A PEST Analysis (Political, Economic, Socio-cultural and Technological) is a brainstorming and analysis method for businesses to assess key external factors that influence their operation and market competitiveness. The four PEST factors define the big picture of where the business is currently situated and future operating environment in comparison to key competitors and market dynamics, on a local, regional, national, and international level. It is essential to consider long term trends in a PEST analysis, as they may be more apparent in the global environment before their effects are felt on specific industries.
The PEST is a keystone of environmental scanning like Porter’s Five Forces, that focusses on the external encompassing business environment. Unlike the Five Forces, which concentrate on the business’s targeted industry, the PEST is concerned with analyses of the large-scale (macro) business environment. Where the SWOT assesses both internal factors (strengths and weaknesses) and external factors (opportunities and threats) the PEST covers just the external influences that have a real and/or potential impact on decision-making, market growth, profitability, expansion etc.
The key goals for conducting a PEST Analysis includes:
- Uncover new business opportunities and provide advanced warning of significant risks and threats.
Exploit changes (opportunities) or defend against them (threats) better than the competitors.
- Reveal direction of change within the targeted industry sector and business environment – near, short and long term.
- Avoid investing in initiatives and commencing projects likely to fail, for reasons beyond the organization’s control.
- Break free of unconscious assumptions upon launching new products or entering market (domestic and foreign).
“To know what you know and what you do not know, that is true knowledge.”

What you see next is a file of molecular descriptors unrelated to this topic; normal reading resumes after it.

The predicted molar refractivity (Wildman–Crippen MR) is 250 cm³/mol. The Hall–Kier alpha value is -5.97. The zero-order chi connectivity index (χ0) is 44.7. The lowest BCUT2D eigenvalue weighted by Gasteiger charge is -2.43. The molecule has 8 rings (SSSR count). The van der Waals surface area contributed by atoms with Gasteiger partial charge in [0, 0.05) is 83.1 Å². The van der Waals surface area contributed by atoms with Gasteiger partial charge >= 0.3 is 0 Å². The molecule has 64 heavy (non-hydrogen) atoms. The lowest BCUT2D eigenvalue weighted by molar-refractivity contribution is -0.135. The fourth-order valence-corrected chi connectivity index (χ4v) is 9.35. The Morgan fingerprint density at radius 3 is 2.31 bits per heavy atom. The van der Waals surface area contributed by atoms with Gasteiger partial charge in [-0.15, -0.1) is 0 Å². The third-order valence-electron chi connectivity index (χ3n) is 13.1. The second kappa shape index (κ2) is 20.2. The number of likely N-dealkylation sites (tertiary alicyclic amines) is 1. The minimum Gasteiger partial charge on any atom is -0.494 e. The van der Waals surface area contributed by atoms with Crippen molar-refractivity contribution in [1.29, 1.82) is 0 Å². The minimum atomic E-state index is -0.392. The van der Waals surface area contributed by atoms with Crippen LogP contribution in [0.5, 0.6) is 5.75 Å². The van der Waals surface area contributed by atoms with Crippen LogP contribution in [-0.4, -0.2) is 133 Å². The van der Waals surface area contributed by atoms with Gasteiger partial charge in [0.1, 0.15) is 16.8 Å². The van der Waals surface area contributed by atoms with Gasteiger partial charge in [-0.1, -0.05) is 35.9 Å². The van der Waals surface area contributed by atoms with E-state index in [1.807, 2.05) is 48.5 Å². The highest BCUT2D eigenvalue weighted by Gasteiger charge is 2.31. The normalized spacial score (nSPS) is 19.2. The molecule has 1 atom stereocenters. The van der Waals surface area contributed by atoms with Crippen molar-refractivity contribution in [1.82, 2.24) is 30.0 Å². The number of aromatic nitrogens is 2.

PEST: Assessment Factors
The PEST acronym’s four factors are central to the construction and use are outlined below.
P – Political: centers on assessment of the organization’s political environment (national and local) general political climate, policy and legislation, and influencing international affairs. The analyses cover tax and employment laws, existing and forthcoming legislation. Political may also covers a foreign country’s approach to rule of law, property rights, and corruption.
E – Economic: targets key factors of an organization’s economic environment including: interest and exchange rates, economic growth, credit availability, unemployment levels, supply and demand, inflation, microeconomics factors, such as elasticity or efficiency, and current and future economic environment trends and projections.
S – Social-cultural: concentrates on the organization’s social environment for demographics and age distribution, cultural attitudes, and workplace and lifestyle trends, educational attainment, generational attitudes, community health, and social mobility.
T – Technological: examines the organization’s investment and business use of technologies, as well as the wider uses, trends, and directions in emerging technology. The analyses emphasize organizational amenability to digital transformation, diffusion of innovation, and infrastructure changes up and down the production value chain.
PEST: Conducting an Analysis
The PEST commences with brainstorm session that identifies and selects the three or four mission-critical factors that are most likely to drive or change the business. When the primary concerns are agreed by all stakeholders, explicate the most significant. For each factor, use a spider map to organize the brainstorming effort, or to present further detail in your analysis.
The PEST activities include:
- Brainstorm and identify the key business environmental concerns and opportunities that are currently or potentially affect the organization.
- Identify the impacts that these concerns and opportunities will have on the organization’s business model, strategies, goals, and plans.
- Prioritize the concerns and opportunities as the most critical currently and the future time periods.
- Consider assimilating the concerns and opportunities identified as either threats or opportunities in a SWOT Analysis.
PEST Analysis: What to Avoid
PEST Analysis exercises should avoid the following activities, events and/or decisions:
- Making assumptions about the future solely based on the past or the present. PEST is a diagnostic tool and many other factors should be included before generating conclusions and forward decisions.
- Getting bogged down in gathering vast amounts of detailed information without analyzing the total collection.
- Viewing PEST Analysis as a one-off exercise; it should be an important component of an ongoing process for monitoring changes in the organization’s business environment.
- Using PEST Analysis in isolation; – combine it with other techniques, like SWOT Analysis, Porter’s Five Forces, and Growth-Share Matrix.